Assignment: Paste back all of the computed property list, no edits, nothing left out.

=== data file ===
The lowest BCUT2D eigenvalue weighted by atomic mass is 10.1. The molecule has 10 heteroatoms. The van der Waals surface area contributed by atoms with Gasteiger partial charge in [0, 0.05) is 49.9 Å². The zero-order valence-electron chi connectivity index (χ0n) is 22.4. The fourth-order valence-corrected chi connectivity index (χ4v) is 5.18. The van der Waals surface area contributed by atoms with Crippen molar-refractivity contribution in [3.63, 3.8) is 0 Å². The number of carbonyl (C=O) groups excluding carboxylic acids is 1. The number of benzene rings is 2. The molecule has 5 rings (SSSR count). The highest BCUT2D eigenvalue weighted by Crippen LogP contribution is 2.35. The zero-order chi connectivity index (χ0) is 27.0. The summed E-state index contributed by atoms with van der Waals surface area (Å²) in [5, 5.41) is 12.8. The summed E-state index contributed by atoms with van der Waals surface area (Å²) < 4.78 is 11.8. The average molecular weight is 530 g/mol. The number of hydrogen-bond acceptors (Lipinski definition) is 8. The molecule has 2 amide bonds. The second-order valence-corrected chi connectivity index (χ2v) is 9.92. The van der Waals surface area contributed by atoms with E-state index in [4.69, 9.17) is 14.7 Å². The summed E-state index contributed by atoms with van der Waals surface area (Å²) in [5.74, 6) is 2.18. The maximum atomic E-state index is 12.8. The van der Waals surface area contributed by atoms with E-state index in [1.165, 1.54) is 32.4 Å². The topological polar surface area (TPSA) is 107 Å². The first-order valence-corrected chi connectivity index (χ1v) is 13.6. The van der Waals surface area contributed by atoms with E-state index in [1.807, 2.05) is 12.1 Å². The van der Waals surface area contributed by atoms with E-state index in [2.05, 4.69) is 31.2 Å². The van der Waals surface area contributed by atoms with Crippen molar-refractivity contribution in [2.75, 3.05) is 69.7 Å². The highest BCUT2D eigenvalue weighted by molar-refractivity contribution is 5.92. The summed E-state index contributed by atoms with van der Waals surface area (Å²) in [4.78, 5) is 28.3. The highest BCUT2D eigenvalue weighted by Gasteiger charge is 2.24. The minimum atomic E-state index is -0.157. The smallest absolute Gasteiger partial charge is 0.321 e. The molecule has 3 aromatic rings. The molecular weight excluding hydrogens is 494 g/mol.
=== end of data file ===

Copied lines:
The lowest BCUT2D eigenvalue weighted by atomic mass is 10.1. The molecule has 10 heteroatoms. The van der Waals surface area contributed by atoms with Gasteiger partial charge in [0, 0.05) is 49.9 Å². The zero-order valence-electron chi connectivity index (χ0n) is 22.4. The fourth-order valence-corrected chi connectivity index (χ4v) is 5.18. The van der Waals surface area contributed by atoms with Crippen molar-refractivity contribution in [3.63, 3.8) is 0 Å². The number of carbonyl (C=O) groups excluding carboxylic acids is 1. The number of benzene rings is 2. The molecule has 5 rings (SSSR count). The highest BCUT2D eigenvalue weighted by Crippen LogP contribution is 2.35. The zero-order chi connectivity index (χ0) is 27.0. The summed E-state index contributed by atoms with van der Waals surface area (Å²) in [5, 5.41) is 12.8. The summed E-state index contributed by atoms with van der Waals surface area (Å²) < 4.78 is 11.8. The average molecular weight is 530 g/mol. The number of hydrogen-bond acceptors (Lipinski definition) is 8. The molecule has 2 amide bonds. The second-order valence-corrected chi connectivity index (χ2v) is 9.92. The van der Waals surface area contributed by atoms with E-state index in [4.69, 9.17) is 14.7 Å². The summed E-state index contributed by atoms with van der Waals surface area (Å²) in [5.74, 6) is 2.18. The maximum atomic E-state index is 12.8. The van der Waals surface area contributed by atoms with E-state index in [1.165, 1.54) is 32.4 Å². The topological polar surface area (TPSA) is 107 Å². The first-order valence-corrected chi connectivity index (χ1v) is 13.6. The van der Waals surface area contributed by atoms with E-state index in [1.807, 2.05) is 12.1 Å². The van der Waals surface area contributed by atoms with E-state index in [2.05, 4.69) is 31.2 Å². The van der Waals surface area contributed by atoms with Crippen molar-refractivity contribution in [2.75, 3.05) is 69.7 Å². The highest BCUT2D eigenvalue weighted by molar-refractivity contribution is 5.92. The summed E-state index contributed by atoms with van der Waals surface area (Å²) in [4.78, 5) is 28.3. The highest BCUT2D eigenvalue weighted by Gasteiger charge is 2.24. The minimum atomic E-state index is -0.157. The smallest absolute Gasteiger partial charge is 0.321 e. The molecule has 3 aromatic rings. The molecular weight excluding hydrogens is 494 g/mol.